The Standard & Poor’s research found that excess returns for stocks associated with index addition announcements have diminished sharply over time. According to the Standard & Poor’s study, the median excess returns between announcement date and effective date of addition for those stocks added to the S&P 500 are 8.9% between mid-1998 and mid-2000, 4.5% between mid-2000 and mid-2002, and 3.6% between mid-2002 and mid-2004. A similar trend can be found for the S&P MidCap 400 and S&P SmallCap 600.
Because of several structural issues behind the decline of the index effect, the trend isn’t likely to change anytime soon, S&P said. For example:
- the growing popularity of the index effect has resulted in a surge of proprietary trading activity that seeks to exploit this arbitrage opportunity. As the competition among arbitrageurs has increased, the profit opportunity has diminished, S&P said.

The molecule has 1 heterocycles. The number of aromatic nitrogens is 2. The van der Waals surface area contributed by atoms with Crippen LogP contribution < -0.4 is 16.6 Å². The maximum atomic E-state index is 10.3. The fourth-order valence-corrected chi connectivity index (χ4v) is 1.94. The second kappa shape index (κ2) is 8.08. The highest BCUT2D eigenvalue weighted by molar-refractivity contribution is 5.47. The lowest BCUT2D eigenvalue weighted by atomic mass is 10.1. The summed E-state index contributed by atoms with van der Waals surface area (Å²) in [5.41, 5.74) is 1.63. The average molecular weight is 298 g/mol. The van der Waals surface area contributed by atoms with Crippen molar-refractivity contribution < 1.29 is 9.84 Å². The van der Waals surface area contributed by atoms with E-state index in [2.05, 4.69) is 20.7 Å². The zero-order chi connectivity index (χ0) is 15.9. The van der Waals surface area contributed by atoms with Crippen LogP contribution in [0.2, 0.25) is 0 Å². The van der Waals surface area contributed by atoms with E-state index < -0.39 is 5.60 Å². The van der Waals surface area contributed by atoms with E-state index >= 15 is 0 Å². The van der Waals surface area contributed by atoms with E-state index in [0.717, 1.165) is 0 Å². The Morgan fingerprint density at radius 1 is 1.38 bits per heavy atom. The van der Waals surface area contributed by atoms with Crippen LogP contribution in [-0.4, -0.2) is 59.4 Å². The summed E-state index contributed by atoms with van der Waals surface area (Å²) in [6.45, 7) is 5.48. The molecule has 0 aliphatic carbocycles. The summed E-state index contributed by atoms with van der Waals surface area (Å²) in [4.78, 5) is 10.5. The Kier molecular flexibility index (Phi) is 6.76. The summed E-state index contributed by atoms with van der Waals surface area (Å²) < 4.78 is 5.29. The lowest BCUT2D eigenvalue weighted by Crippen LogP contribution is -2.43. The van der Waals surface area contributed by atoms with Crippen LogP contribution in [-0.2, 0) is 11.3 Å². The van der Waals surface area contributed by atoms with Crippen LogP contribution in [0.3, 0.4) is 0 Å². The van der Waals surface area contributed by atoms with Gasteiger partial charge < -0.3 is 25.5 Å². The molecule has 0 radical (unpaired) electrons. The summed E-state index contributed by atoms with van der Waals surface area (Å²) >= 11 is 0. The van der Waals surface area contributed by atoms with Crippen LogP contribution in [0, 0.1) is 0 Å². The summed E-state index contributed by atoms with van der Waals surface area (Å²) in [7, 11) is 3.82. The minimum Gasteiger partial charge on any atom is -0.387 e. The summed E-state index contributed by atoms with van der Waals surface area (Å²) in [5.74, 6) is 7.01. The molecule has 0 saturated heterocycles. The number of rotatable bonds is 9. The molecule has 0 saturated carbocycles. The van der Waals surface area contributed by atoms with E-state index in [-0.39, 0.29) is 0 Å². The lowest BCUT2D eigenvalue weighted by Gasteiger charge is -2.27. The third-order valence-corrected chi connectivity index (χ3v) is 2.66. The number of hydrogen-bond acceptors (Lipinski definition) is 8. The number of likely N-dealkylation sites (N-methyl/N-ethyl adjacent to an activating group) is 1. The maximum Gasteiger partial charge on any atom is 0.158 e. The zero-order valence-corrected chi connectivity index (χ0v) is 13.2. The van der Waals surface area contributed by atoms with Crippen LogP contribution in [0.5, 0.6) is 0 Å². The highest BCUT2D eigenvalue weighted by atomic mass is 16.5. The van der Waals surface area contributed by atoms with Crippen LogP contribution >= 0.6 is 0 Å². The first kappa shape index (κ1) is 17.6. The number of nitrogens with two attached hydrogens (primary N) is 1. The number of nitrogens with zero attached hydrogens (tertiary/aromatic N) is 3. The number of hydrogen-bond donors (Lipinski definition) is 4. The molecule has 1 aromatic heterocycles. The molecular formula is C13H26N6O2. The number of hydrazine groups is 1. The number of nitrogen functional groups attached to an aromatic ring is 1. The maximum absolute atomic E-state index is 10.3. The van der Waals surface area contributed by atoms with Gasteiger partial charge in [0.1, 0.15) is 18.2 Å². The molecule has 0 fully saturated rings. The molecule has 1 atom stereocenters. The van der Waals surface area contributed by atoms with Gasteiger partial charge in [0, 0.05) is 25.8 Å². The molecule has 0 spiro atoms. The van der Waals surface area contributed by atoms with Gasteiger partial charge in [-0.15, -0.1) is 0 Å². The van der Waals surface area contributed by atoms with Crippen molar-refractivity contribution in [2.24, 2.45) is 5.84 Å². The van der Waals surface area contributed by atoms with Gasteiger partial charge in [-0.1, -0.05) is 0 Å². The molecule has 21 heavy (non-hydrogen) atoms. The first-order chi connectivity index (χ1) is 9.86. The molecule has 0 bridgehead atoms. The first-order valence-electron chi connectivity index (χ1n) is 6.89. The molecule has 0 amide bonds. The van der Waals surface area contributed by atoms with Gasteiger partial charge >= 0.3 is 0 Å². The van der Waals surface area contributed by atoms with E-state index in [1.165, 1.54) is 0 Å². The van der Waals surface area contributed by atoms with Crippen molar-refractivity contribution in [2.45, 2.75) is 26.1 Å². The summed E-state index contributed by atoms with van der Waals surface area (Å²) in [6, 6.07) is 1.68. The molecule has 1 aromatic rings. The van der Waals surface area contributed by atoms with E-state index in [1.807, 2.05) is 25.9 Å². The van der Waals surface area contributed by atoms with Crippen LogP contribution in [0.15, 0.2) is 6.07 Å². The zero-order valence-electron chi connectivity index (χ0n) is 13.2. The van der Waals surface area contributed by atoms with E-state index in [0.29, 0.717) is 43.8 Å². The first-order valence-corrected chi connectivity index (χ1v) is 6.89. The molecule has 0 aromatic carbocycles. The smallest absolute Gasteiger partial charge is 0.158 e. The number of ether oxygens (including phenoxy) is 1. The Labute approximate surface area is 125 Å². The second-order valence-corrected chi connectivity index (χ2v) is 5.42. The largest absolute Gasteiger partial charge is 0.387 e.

- Many index funds have increasingly begun to trade around the effective date to minimize the cost of index changes.
- An increase in indexed assets for the mid- and small-cap indices provide better offset for additions caused by moves from one index to another, thus reducing net demand
“The index effect has begun to diminish thanks to changes in the trading environment and the way index funds handle these events,” said Srikant Dash, Index Strategist at Standard & Poor’s, in a news release. “We find that the decline has occurred despite a persistence of excess trading in added stocks, and robust demand of shares from index funds.”
The study is at www.standardandpoors.com/indices .
« Lipper: Markets Still Driven by Caution